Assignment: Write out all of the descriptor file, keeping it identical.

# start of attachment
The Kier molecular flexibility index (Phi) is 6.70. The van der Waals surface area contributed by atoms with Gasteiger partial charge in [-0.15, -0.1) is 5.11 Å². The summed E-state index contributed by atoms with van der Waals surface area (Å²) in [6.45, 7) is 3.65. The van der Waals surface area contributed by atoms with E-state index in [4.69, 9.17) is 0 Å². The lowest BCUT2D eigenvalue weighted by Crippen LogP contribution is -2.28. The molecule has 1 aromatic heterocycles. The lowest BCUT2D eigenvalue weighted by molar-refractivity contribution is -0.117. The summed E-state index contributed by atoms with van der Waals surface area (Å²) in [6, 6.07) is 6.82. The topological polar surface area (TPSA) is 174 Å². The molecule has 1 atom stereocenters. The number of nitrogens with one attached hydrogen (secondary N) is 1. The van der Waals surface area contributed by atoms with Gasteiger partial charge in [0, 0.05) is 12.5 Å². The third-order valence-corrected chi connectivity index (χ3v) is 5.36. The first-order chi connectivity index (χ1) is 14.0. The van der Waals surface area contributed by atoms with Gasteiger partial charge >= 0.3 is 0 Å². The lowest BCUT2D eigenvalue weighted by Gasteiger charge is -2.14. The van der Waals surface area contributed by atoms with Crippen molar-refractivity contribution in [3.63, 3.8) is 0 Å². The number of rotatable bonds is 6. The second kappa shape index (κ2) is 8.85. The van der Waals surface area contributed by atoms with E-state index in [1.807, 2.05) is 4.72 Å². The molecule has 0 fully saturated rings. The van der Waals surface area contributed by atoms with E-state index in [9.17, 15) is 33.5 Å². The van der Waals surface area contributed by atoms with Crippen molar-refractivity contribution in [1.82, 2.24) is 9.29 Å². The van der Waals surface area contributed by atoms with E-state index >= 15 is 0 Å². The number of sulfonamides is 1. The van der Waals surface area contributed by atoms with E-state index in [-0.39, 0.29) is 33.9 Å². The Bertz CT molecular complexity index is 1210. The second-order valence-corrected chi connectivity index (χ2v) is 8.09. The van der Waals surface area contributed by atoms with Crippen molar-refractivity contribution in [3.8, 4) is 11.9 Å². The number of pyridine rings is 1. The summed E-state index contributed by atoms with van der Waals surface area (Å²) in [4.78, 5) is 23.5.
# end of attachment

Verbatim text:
The Kier molecular flexibility index (Phi) is 6.70. The van der Waals surface area contributed by atoms with Gasteiger partial charge in [-0.15, -0.1) is 5.11 Å². The summed E-state index contributed by atoms with van der Waals surface area (Å²) in [6.45, 7) is 3.65. The van der Waals surface area contributed by atoms with E-state index in [4.69, 9.17) is 0 Å². The lowest BCUT2D eigenvalue weighted by Crippen LogP contribution is -2.28. The molecule has 1 aromatic heterocycles. The lowest BCUT2D eigenvalue weighted by molar-refractivity contribution is -0.117. The summed E-state index contributed by atoms with van der Waals surface area (Å²) in [6, 6.07) is 6.82. The topological polar surface area (TPSA) is 174 Å². The molecule has 1 atom stereocenters. The number of nitrogens with one attached hydrogen (secondary N) is 1. The van der Waals surface area contributed by atoms with Gasteiger partial charge in [0, 0.05) is 12.5 Å². The third-order valence-corrected chi connectivity index (χ3v) is 5.36. The first-order chi connectivity index (χ1) is 14.0. The van der Waals surface area contributed by atoms with Gasteiger partial charge >= 0.3 is 0 Å². The lowest BCUT2D eigenvalue weighted by Gasteiger charge is -2.14. The van der Waals surface area contributed by atoms with Crippen molar-refractivity contribution in [3.63, 3.8) is 0 Å². The number of rotatable bonds is 6. The second kappa shape index (κ2) is 8.85. The van der Waals surface area contributed by atoms with E-state index in [1.807, 2.05) is 4.72 Å². The molecule has 0 fully saturated rings. The van der Waals surface area contributed by atoms with E-state index in [9.17, 15) is 33.5 Å². The van der Waals surface area contributed by atoms with Crippen molar-refractivity contribution in [1.82, 2.24) is 9.29 Å². The van der Waals surface area contributed by atoms with E-state index >= 15 is 0 Å². The number of sulfonamides is 1. The van der Waals surface area contributed by atoms with E-state index in [-0.39, 0.29) is 33.9 Å². The Bertz CT molecular complexity index is 1210. The second-order valence-corrected chi connectivity index (χ2v) is 8.09. The van der Waals surface area contributed by atoms with Crippen molar-refractivity contribution in [3.8, 4) is 11.9 Å². The number of pyridine rings is 1. The summed E-state index contributed by atoms with van der Waals surface area (Å²) in [4.78, 5) is 23.5.